For my senior year, I decided to begin taking Chinese, the fifth foreign language I’ve studied in my life. Granted, I only consider myself remotely proficient in one of those. But I genuinely love studying languages, and will always jump at the chance to add another to my schedule. Learning to communicate in a new way is exciting, although the only things I can communicate in Chinese right now are that I am an American and I like coffee.
I’ve gotten mixed reactions to this. Some think it’s great. Some ask why I would want to do all that work. Some ask why I’m not taking Japanese, which has been my “main” foreign language for most of my life. Many are just perplexed when I say I added another language for fun.
I recognize that people have different skill sets and conceptions of “fun,” and not everyone considers practicing pictographs over and over a good time. However, I believe that studying a foreign language—or several foreign languages—contributes in a unique way to personal and human growth, whether or not it’s the kind of learning you enjoy. Of course, a literature seminar will presumably add something to your body of knowledge, and a math course will hone your quantitative ability. Every field of study helps you grow in some way. But as Americans, English speakers, and students at an elite college, we have a responsibility to learn at least one foreign language.
Otherwise, we will fall victim to complacency. As English speakers, we can expect to get by almost anywhere in the world without learning the language of each place to which we travel. International programs that allow participants with no language training can be beneficial, but inevitably they provide something of a cushion for those participants by allowing them to lean on English. English speakers are permitted to learn about and contribute to non-English-speaking locales without actually immersing themselves in the local language. People all over the world learn English, but too many English speakers do not learn languages from the rest of the world.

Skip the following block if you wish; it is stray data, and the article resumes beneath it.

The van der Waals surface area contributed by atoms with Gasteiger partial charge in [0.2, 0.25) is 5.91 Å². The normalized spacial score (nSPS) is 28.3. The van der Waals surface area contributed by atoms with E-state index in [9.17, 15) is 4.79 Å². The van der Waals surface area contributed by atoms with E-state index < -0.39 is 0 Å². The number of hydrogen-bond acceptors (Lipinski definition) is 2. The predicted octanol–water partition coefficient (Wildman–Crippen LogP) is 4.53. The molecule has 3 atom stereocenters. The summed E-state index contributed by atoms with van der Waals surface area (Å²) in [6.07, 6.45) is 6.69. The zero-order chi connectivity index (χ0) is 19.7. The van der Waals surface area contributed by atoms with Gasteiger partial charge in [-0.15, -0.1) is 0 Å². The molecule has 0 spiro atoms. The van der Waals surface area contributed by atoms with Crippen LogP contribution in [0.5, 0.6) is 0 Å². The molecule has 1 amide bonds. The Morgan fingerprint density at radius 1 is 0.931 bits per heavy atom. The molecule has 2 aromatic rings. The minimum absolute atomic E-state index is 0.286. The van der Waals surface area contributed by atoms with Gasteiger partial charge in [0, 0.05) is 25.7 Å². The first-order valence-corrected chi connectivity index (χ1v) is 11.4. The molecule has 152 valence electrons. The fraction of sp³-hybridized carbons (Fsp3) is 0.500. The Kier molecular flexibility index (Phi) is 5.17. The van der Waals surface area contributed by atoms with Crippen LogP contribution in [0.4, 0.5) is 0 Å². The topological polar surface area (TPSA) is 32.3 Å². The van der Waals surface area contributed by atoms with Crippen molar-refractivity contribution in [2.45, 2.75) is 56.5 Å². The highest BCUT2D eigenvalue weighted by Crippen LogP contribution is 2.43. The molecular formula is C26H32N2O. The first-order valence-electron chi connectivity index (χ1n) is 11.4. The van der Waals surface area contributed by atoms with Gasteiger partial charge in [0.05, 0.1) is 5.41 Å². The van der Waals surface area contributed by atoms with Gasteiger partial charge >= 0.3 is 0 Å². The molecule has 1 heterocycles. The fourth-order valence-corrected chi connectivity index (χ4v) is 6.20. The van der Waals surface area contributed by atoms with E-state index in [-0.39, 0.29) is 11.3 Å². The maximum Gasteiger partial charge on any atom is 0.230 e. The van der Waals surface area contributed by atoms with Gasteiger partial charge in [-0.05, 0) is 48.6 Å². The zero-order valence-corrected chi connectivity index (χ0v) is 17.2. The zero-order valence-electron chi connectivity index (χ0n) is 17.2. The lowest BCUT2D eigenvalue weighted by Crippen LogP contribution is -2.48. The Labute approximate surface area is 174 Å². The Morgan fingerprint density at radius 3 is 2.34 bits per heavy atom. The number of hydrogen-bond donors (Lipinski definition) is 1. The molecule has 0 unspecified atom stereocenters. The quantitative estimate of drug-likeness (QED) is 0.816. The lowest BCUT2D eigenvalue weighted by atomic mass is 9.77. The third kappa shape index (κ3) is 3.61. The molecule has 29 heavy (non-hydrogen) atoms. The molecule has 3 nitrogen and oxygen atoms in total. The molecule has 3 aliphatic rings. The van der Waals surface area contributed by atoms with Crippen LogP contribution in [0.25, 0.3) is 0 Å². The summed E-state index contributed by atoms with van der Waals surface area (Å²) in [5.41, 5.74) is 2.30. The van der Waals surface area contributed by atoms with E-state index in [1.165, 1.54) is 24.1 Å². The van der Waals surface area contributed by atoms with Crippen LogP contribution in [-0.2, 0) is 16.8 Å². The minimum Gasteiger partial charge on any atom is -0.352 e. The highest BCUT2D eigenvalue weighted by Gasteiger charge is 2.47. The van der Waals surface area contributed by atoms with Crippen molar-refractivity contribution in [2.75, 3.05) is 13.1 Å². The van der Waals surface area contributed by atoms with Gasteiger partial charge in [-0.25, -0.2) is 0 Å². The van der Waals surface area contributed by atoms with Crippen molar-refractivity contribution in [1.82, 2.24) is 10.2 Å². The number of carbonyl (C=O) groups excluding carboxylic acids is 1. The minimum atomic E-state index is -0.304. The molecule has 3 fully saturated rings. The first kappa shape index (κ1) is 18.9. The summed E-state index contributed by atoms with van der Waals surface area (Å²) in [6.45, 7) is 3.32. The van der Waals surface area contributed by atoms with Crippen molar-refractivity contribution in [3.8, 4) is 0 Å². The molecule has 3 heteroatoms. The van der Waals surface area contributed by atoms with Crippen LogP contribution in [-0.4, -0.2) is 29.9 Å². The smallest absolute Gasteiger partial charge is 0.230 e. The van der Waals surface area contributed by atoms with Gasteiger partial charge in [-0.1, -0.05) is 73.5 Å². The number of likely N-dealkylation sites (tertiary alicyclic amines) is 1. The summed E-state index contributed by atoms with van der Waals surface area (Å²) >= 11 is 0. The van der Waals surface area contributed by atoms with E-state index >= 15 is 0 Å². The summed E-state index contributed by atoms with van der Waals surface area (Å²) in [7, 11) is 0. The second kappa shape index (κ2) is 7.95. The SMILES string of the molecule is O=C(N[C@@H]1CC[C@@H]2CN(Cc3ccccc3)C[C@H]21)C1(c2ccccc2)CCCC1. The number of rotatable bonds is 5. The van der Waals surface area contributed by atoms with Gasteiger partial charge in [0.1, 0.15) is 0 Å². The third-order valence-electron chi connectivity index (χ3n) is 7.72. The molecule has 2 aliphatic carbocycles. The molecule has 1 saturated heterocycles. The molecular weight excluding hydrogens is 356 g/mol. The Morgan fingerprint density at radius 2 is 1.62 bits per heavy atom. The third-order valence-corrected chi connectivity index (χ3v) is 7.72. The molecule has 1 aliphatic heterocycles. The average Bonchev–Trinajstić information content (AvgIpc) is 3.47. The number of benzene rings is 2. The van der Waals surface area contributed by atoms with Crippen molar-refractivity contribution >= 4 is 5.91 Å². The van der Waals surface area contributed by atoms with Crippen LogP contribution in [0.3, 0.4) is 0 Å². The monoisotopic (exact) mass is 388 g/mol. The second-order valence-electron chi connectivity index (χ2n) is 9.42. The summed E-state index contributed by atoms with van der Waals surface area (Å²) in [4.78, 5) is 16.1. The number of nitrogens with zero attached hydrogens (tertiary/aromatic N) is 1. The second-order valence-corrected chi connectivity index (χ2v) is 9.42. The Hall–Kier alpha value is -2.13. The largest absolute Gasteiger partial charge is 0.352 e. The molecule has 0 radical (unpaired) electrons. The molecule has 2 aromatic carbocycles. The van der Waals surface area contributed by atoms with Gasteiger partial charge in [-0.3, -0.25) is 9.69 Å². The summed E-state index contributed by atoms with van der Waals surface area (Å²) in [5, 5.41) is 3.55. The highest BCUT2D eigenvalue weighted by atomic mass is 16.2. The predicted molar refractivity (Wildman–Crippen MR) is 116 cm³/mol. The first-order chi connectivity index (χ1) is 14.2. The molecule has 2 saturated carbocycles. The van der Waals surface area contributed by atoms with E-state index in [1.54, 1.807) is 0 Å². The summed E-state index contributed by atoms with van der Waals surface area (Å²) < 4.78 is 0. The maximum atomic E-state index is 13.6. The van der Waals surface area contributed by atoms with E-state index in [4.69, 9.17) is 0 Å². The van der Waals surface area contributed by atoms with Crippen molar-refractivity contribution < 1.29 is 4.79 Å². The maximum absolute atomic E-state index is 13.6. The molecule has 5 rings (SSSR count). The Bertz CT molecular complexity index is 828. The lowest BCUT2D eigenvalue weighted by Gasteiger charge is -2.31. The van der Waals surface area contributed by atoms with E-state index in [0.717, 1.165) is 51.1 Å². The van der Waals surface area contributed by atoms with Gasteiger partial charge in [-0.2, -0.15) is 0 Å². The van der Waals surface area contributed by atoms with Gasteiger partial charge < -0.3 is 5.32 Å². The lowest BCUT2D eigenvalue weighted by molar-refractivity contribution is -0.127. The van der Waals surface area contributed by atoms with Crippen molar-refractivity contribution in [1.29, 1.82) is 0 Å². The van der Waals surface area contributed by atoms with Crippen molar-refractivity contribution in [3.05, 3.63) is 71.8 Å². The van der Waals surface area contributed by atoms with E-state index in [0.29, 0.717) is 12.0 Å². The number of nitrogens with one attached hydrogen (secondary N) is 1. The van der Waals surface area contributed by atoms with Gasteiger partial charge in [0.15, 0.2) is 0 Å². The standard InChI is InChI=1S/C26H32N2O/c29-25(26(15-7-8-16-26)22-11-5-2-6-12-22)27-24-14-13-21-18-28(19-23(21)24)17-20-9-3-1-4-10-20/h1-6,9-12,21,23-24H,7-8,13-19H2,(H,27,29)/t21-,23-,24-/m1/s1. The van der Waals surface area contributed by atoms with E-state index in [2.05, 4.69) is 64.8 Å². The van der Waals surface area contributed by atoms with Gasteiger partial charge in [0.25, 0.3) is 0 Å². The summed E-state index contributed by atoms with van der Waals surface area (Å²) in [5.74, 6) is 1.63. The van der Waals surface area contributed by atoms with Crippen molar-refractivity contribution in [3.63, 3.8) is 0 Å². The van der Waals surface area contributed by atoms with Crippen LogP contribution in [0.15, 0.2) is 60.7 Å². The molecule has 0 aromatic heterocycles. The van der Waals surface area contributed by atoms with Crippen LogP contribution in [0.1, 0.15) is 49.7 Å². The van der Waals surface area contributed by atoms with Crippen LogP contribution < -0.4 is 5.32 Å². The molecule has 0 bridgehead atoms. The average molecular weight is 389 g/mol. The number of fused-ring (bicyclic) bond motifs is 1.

But what if we all did? What if we considered it obligatory to at least be familiar with the languages of the places we travel, or have an interest in? What if the cushion of English was taken away for those who reside in a foreign country?
The environment for learning a foreign language at Columbia is, in truth, quite hospitable. I’ve heard many complaints about the workload of language classes, but most of the complainers at least acknowledge the value of their hard work. Language students are kept on their toes at all times with daily classes and daily assignments. The uncomfortable feeling generated by the need to use a new or difficult language every day is perhaps the closest we can get here in New York to the uncomfortable feeling of total immersion. Learning a foreign language displaces us. We learn how it feels to struggle to communicate, to feel lost, and not understand. For many of us, it’s easy to take our advantages for granted. Language-learning is one of the few things that can knock us off center.
And so the language requirement, in my view, is one of the most important requirements at both Columbia and Barnard. Schools with no language requirement not only deprive their students of a fundamental part of their education, but fall down on their institutional responsibility to the international community. The more the nation’s educated elite understand the sensation of displacement, the brighter the future looks for global relations. To avoid neocolonialism, it is vital to make an effort to alter the lopsided balance of power. Learning foreign languages is one small way to do that.
However, the requirement is not enough: The greatest benefit of language learning comes with full commitment. We should aim therefore to reach beyond the requirement, to strive for proficiency in one or more languages. International encounters will then become true learning experiences: humbling, and an opportunity to build on previous knowledge.
I didn’t start Chinese for the reason that is often trumpeted: that China may be the world’s next great power and Chinese the next lingua franca. As speakers of the current lingua franca, we don’t have much of a reason to panic over future lack of understanding. I started it because I study East Asia, and because I want to understand its relationship to Japanese, and because I always want to learn another language. It can certainly be difficult—while struggling to master the “R” consonant, I thought, “pronunciation was so much easier in Japanese.” But then I remind myself that’s part of the point.
Cecille de Laurentis is a Barnard College senior majoring in Asian and Middle Eastern Cultures. Modest Proposals runs alternate Fridays.
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